Republicans had walked a fine line on this issue; many of them did not emphasize their factual positions on same-sex marriage. Some argued that the bill did not contain sufficient protections for religious freedom, although an agreement had recently been reached to expand it. Their main argument was largely that the bill was unnecessary because the Supreme Court was unlikely to do to same-sex marriage what it did to abortion rights.

Justice Samuel A. Alito Jr. in his opinion Dobbs v. Jackson Women’s Health Organization and Judge Brett M. Kavanaugh, in his agreement, ensured that the decision’s reasoning did not jeopardize the court’s previous rulings legalizing birth control, interracial marriage, and same-sex marriage. (Justice Clarence Thomas, however, undermined that by saying that the birth control and same-sex marriage decisions do indeed need to be reconsidered).

This allowed Republicans to step on the contents of the Respect for Marriage Act to some degree — and instead say they voted against it for technical reasons, just as many of them insisted they voted against convicting Trump in his second impeachment trial due to a technical problem. .

But for a party that has for decades mocked “activist judges” and “legislation from the bench,” this was an opportunity to get Congress’s stamp of approval on this right. And while it is indeed unlikely that the court will ever overturn same-sex marriage, the idea is hardly ridiculous given what happened this summer to a law decades older with more precedent behind it.

Nor is there any doubt where the public perception of same-sex marriage ends up; consensus on this subject has been building faster over the past quarter century than arguably on any other major subject, and there are no signs that it will stop building.

The GOP’s approach has long been to just stop talking about it, and they got help in 2015 when the Supreme Court effectively took the issue off the table. The thinking now apparently is that they’ve given the Respect for Marriage Act enough votes to ensure that the issue will quickly leave the spotlight without having to fully embrace same-sex marriage — and that could ultimately be safe political play.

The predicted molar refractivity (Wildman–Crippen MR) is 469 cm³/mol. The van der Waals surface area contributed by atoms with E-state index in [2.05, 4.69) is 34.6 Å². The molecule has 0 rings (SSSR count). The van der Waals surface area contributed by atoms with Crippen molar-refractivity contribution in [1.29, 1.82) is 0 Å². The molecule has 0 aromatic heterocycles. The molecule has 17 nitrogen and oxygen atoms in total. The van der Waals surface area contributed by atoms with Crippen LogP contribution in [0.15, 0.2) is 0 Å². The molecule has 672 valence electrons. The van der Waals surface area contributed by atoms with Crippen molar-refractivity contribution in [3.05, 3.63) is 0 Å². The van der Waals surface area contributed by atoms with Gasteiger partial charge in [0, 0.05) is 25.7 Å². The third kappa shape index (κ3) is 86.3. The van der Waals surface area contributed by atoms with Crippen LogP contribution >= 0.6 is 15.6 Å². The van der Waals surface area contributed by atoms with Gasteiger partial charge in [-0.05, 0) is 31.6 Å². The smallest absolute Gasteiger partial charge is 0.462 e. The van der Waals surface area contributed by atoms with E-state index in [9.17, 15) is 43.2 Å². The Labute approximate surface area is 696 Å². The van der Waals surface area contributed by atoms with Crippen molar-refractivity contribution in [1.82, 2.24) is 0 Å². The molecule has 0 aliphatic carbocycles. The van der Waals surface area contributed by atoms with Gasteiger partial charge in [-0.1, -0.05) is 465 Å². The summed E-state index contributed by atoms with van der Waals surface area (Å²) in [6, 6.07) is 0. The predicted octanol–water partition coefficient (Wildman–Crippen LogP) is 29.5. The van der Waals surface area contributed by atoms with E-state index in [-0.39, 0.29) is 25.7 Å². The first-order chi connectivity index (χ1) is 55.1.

But the vast majority of Republicans in Congress just cast a vote at odds with the American public. Not only are 7 in 10 Americans in favor of same-sex marriage, but previous polls suggest that support for the content of the Respect for Marriage Act could be even slightly higher. A Quinnipiac University poll shortly after the 2015 Obergefell The decision found that Americans voted against allowing states to ban same-sex marriage by 13 points at the time. Still, they supported a demand that states recognize legal same-sex marriages from other states by an even wider margin: 21 points.

What’s more, as much as Republicans assure that the Respect for Marriage Act was unnecessary, polls conducted in the immediate aftermath of the court’s overthrow Roe against Wade suggested that they were out of step with the public on this point: Majorities were indeed concerned that same-sex marriage would be next, or thought it likely that it would—56 percent, anyway.

This was an opportunity to address those concerns and align with a large majority of the public. But even those who suggested they might get “yes” or support same-sex marriage rights — such as Sen. Ron Johnson (R-Wis.) and Tommy Tuberville (R-Ala.) respectively — were not moved. to vote that way, even after the events of the 2022 election. The bill passed largely thanks to moderates and outgoing senators, who cast a majority of the 12 Republican “yes” votes.